Examples of Micromanaging
First, let’s talk about what micromanaging is not. Managers who micromanage rarely hold animosity or ill will toward the employees they manage. They do not abuse their employees with unprompted negative reviews or resort to public ridicule. Most managers who micromanage don’t even realize they’re doing it because it looks innocent, like this…
Reluctantly, a manager assigns an employee a project. A day or two later, the manager asks for a progress report. They aren’t happy with an “it’s going fine.” They need to know everything done up to that point. The employee spends additional time going over their work and the manager allows the project to continue.
The manager, not happy though with the specific way the employee is working, asks to be CC’d on all future communications involving the project. When a decision needs to be made, the manager steps in and insists on being the one to make it. When the project is completed, the manager reviews the work and corrects the mistakes without sharing their changes or solutions with the employee.
The above demonstrate some examples of micromanaging and next we’ll identify why this practice has mostly negative effect on employee motivation and engagement.
Is Micromanaging a Problem?
Yes; micromanaging in the workplace is definitely problematic in the way it makes employees feel and how it impacts their performance. Micromanaging also means that the leader or manager is taking on more than their normal work and that can quickly lead to overwhelm, frustration, and burnout. This holds true whether someone is working in person or remotely.
We’ve known micromanaging is a problem since 1998 when Harry Chambers published My Way or the Highway: The Micromanagement Survival Guide. A study cited in the text found the following results among workers and managers reporting on micromanagement:
67% indicated they have been previously micromanaged with 37% responding they are currently micromanaged.
71% of managers said they had previously been micromanaged and 27% indicated they were still currently being micromanaged.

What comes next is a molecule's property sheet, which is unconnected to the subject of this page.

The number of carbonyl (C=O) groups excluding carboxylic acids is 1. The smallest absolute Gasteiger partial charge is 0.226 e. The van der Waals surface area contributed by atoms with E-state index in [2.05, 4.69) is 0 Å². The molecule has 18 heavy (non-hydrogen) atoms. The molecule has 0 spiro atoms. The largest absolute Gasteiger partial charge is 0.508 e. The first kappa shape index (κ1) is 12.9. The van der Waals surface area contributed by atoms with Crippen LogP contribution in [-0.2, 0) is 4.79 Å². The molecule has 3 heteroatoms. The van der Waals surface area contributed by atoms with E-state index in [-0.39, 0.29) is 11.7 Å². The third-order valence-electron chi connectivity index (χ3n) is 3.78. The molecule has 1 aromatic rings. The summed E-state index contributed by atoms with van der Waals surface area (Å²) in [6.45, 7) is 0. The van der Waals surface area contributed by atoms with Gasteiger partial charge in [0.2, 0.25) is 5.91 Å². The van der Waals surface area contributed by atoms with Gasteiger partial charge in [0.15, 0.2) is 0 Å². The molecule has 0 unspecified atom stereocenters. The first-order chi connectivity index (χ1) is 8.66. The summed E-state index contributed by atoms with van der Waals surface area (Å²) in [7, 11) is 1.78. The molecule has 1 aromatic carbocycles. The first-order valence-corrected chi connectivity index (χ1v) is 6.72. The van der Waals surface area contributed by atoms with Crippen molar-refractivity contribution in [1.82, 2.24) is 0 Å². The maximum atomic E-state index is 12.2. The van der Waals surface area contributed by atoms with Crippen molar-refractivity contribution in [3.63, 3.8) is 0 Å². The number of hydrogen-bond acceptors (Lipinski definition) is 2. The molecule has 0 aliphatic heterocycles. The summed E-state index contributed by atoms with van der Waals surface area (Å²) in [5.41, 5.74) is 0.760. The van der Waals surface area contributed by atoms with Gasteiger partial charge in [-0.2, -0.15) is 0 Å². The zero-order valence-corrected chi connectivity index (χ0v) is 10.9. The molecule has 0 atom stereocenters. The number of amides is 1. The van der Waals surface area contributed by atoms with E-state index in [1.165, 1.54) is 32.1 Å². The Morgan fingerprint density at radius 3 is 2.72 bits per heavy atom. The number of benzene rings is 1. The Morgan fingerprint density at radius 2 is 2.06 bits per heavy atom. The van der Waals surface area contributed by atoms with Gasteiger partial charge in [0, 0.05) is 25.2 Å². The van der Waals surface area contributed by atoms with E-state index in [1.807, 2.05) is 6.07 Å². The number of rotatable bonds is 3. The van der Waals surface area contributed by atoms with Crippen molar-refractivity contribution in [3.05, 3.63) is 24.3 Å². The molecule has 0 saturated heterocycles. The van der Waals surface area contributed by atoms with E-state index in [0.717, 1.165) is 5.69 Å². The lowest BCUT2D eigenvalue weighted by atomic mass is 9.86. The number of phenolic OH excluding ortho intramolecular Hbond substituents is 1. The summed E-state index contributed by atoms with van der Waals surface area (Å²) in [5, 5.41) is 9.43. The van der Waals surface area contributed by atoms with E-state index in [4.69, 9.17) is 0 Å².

Pandemic has only exacerbated the micromanaging problem. The professional network Blind asked 2300 employees whether they have been micromanaged more or less since the pandemic—42% of employees said more. In a study from Track Time 24, findings report that almost half (48%) of employees believe trust from management has declined and 20% of employees cite micromanagement as the most stressful aspect of working from home. In a 2021 survey of 3000 workers, GoodHire reported that micromanaging was tied for first in being the trait cited as making the worst managers. Micromanaging remote workers has negative effects and is definitely a problem.
The Negative Effects of Micromanaging
Micromanaging at work is detrimental to the employee, the manager, the company, and clients and customers. Employees are often less empowered and their confidence in their own abilities falls which can lead to decreased employee engagement. Managers become burnt out. The company deals with higher turnover (Forbes cites that 69% of employees considered changing jobs due to micromanagement and 36% actually changed jobs). All of this culminates in the result that clients become dissatisfied with your service.
How to Avoid Micromanaging Employees
Increase Trust in Employees
Without seeing them diligently working at their computer just a few desks over, it can be difficult for managers to trust that their reports are putting in enough effort at home. By increasing general trust in employees, managers will be less tempted to perform copious oversights.
A manager can’t truly show trust in their employees if the manager never lets them make decisions. Empowering employees to make decisions for projects will increase their engagement at work and lead to a greater sense of purpose. Employees with high intrinsic motivation will work harder and managers will not feel the need to micromanage them.
When a manager steps into an employee’s shoes, they will better understand how and why that person works the way they do. They will better recognize that we are all unique with different thought processes and experiences that drive our actions. Managers with high empathy will micromanage less.
Personal and Professional Development
When it comes to learning how to stop micromanaging at work, personal and professional development courses can help. Whether it’s on-the-job hard skills training or a non-work program to increase soft skills, these courses can help both employees and managers do their jobs better and with more confidence (and less micromanaging).